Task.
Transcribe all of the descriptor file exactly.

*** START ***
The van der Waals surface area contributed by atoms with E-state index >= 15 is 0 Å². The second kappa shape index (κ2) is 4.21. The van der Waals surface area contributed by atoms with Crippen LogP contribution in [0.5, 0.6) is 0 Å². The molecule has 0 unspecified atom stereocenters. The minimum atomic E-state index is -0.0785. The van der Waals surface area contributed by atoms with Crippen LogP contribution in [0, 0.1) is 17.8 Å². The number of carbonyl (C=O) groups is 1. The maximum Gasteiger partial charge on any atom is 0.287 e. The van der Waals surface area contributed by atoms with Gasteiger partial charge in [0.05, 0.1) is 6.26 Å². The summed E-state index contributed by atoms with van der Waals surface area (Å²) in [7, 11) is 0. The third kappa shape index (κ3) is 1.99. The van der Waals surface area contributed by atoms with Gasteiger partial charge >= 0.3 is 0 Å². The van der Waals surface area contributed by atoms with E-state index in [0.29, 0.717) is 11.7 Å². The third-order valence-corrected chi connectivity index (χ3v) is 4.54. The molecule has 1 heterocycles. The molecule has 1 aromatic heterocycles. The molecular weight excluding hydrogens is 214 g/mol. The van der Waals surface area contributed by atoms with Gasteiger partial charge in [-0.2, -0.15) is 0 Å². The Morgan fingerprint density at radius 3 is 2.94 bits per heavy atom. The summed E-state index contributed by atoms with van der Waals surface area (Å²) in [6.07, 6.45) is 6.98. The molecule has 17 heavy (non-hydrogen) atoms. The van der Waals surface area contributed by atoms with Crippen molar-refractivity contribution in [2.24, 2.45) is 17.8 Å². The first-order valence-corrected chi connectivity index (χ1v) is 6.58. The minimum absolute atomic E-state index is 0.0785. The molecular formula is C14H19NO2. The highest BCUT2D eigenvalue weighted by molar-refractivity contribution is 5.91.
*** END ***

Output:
The van der Waals surface area contributed by atoms with E-state index >= 15 is 0 Å². The second kappa shape index (κ2) is 4.21. The van der Waals surface area contributed by atoms with Crippen LogP contribution in [0.5, 0.6) is 0 Å². The molecule has 0 unspecified atom stereocenters. The minimum atomic E-state index is -0.0785. The van der Waals surface area contributed by atoms with Crippen LogP contribution in [0, 0.1) is 17.8 Å². The number of carbonyl (C=O) groups is 1. The maximum Gasteiger partial charge on any atom is 0.287 e. The van der Waals surface area contributed by atoms with Gasteiger partial charge in [0.05, 0.1) is 6.26 Å². The summed E-state index contributed by atoms with van der Waals surface area (Å²) in [7, 11) is 0. The third kappa shape index (κ3) is 1.99. The van der Waals surface area contributed by atoms with Gasteiger partial charge >= 0.3 is 0 Å². The van der Waals surface area contributed by atoms with E-state index in [0.29, 0.717) is 11.7 Å². The third-order valence-corrected chi connectivity index (χ3v) is 4.54. The molecule has 1 heterocycles. The molecule has 1 aromatic heterocycles. The molecular weight excluding hydrogens is 214 g/mol. The van der Waals surface area contributed by atoms with Gasteiger partial charge in [-0.2, -0.15) is 0 Å². The Morgan fingerprint density at radius 3 is 2.94 bits per heavy atom. The summed E-state index contributed by atoms with van der Waals surface area (Å²) in [6.07, 6.45) is 6.98. The molecule has 17 heavy (non-hydrogen) atoms. The van der Waals surface area contributed by atoms with Crippen molar-refractivity contribution in [2.24, 2.45) is 17.8 Å². The first-order valence-corrected chi connectivity index (χ1v) is 6.58. The minimum absolute atomic E-state index is 0.0785. The molecular formula is C14H19NO2. The highest BCUT2D eigenvalue weighted by molar-refractivity contribution is 5.91.